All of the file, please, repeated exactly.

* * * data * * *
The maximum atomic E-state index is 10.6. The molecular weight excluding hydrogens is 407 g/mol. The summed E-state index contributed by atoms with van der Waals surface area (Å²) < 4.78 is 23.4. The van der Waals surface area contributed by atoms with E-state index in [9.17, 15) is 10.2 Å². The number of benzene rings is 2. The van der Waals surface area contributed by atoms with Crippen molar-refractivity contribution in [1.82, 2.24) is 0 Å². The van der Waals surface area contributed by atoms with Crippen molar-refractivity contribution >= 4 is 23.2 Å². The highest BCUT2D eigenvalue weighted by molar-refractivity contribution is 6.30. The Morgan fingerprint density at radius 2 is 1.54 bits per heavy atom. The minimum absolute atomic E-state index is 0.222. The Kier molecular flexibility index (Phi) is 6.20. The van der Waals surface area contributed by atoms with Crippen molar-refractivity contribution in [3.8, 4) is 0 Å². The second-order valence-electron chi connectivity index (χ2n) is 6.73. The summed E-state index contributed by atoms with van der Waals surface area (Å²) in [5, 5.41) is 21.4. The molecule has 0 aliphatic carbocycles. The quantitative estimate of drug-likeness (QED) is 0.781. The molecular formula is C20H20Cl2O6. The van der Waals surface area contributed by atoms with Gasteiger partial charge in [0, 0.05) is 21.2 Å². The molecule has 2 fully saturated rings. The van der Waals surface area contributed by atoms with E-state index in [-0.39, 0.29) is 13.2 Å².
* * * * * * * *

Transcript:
The maximum atomic E-state index is 10.6. The molecular weight excluding hydrogens is 407 g/mol. The summed E-state index contributed by atoms with van der Waals surface area (Å²) < 4.78 is 23.4. The van der Waals surface area contributed by atoms with E-state index in [9.17, 15) is 10.2 Å². The number of benzene rings is 2. The van der Waals surface area contributed by atoms with Crippen molar-refractivity contribution in [1.82, 2.24) is 0 Å². The van der Waals surface area contributed by atoms with Crippen molar-refractivity contribution >= 4 is 23.2 Å². The highest BCUT2D eigenvalue weighted by molar-refractivity contribution is 6.30. The Morgan fingerprint density at radius 2 is 1.54 bits per heavy atom. The minimum absolute atomic E-state index is 0.222. The Kier molecular flexibility index (Phi) is 6.20. The van der Waals surface area contributed by atoms with Crippen molar-refractivity contribution in [3.8, 4) is 0 Å². The second-order valence-electron chi connectivity index (χ2n) is 6.73. The summed E-state index contributed by atoms with van der Waals surface area (Å²) in [5, 5.41) is 21.4. The molecule has 0 aliphatic carbocycles. The quantitative estimate of drug-likeness (QED) is 0.781. The molecular formula is C20H20Cl2O6. The van der Waals surface area contributed by atoms with Gasteiger partial charge in [0, 0.05) is 21.2 Å². The molecule has 2 fully saturated rings. The van der Waals surface area contributed by atoms with E-state index in [-0.39, 0.29) is 13.2 Å².